Question 07 (b)
In this question, correct answers without proofs are sufficient.
Find a function
which is surjective but not injective.
Make sure you understand the problem fully: What is the question asking you to do? Are there specific conditions or constraints that you should take note of? How will you know if your answer is correct from your work only? Can you rephrase the question in your own words in a way that makes sense to you?
If you are stuck, check the hint below. Consider it for a while. Does it give you a new idea on how to approach the problem? If so, try it!
Recall that surjective means that all integers have to be the image of some integer by the function ƒ and not being injective means that there are at least two integers which are mapped to the same integer.
Checking a solution serves two purposes: helping you if, after having used the hint, you still are stuck on the problem; or if you have solved the problem and would like to check your work.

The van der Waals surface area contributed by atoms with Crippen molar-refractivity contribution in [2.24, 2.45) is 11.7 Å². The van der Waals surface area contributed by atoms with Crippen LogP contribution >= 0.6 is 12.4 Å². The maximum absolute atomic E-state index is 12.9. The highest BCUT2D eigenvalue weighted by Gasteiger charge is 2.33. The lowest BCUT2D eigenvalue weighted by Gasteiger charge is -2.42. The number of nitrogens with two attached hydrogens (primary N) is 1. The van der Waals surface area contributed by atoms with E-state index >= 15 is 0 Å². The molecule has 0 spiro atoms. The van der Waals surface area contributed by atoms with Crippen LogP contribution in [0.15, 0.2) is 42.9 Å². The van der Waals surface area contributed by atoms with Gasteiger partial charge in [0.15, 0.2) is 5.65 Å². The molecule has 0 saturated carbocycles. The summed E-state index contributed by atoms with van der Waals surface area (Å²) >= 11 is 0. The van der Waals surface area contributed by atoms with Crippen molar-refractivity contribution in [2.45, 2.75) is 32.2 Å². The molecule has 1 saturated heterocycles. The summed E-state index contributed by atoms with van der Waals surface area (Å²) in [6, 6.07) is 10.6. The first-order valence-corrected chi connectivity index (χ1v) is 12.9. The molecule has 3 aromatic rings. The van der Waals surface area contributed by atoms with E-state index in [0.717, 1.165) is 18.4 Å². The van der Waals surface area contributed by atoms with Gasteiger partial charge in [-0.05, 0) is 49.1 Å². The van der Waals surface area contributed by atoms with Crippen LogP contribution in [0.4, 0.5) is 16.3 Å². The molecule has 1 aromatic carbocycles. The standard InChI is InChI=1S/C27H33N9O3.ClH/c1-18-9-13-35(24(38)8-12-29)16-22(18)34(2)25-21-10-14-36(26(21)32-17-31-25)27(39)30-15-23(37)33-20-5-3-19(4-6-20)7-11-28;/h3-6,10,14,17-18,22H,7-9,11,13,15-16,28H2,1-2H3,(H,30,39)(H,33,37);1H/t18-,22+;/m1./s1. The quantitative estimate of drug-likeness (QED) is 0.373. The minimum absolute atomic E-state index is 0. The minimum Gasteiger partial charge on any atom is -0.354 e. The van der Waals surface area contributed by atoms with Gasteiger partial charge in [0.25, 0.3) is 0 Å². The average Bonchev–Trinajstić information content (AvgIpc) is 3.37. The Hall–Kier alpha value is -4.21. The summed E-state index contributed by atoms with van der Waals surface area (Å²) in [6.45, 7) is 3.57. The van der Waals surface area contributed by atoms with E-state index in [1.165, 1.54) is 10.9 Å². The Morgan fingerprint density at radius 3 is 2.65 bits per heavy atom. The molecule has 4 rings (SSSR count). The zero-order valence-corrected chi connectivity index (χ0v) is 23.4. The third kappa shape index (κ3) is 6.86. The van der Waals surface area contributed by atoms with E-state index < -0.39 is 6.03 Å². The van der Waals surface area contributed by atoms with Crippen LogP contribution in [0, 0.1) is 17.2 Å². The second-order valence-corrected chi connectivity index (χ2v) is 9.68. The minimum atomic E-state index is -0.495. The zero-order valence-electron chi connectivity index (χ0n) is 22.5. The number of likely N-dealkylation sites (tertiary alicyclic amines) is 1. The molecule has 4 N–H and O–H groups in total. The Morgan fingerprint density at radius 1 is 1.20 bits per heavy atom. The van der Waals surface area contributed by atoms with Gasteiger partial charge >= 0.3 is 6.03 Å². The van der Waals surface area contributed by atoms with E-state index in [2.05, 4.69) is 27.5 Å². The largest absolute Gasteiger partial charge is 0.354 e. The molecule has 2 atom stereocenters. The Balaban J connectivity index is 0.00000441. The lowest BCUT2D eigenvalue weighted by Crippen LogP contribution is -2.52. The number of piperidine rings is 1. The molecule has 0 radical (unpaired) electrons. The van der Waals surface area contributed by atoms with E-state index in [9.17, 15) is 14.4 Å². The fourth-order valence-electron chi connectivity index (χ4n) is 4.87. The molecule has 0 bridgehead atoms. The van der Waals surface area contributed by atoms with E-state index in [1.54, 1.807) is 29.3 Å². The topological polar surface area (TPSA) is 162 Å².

If we divide all the even integers by two, we obtain all the integers. To turn this into a map, we just need to say what we'll do with the odd integers (anything would work, for example mapping all the odd integers to the number 4 or as we present below, map them to the rounded half).
Proof: recall that this question didn't ask for a proof, just the answer. Since the proofs are of a difficulty that you are expected to be able to handle in this course, we present them here for completeness.
This function is clearly surjective since any integer n is the image of the integer 2n. Now the function is not injective since g(3) = g(2) = 1 (or more generally since g(2k+1) = g(2k) = k for any integer k).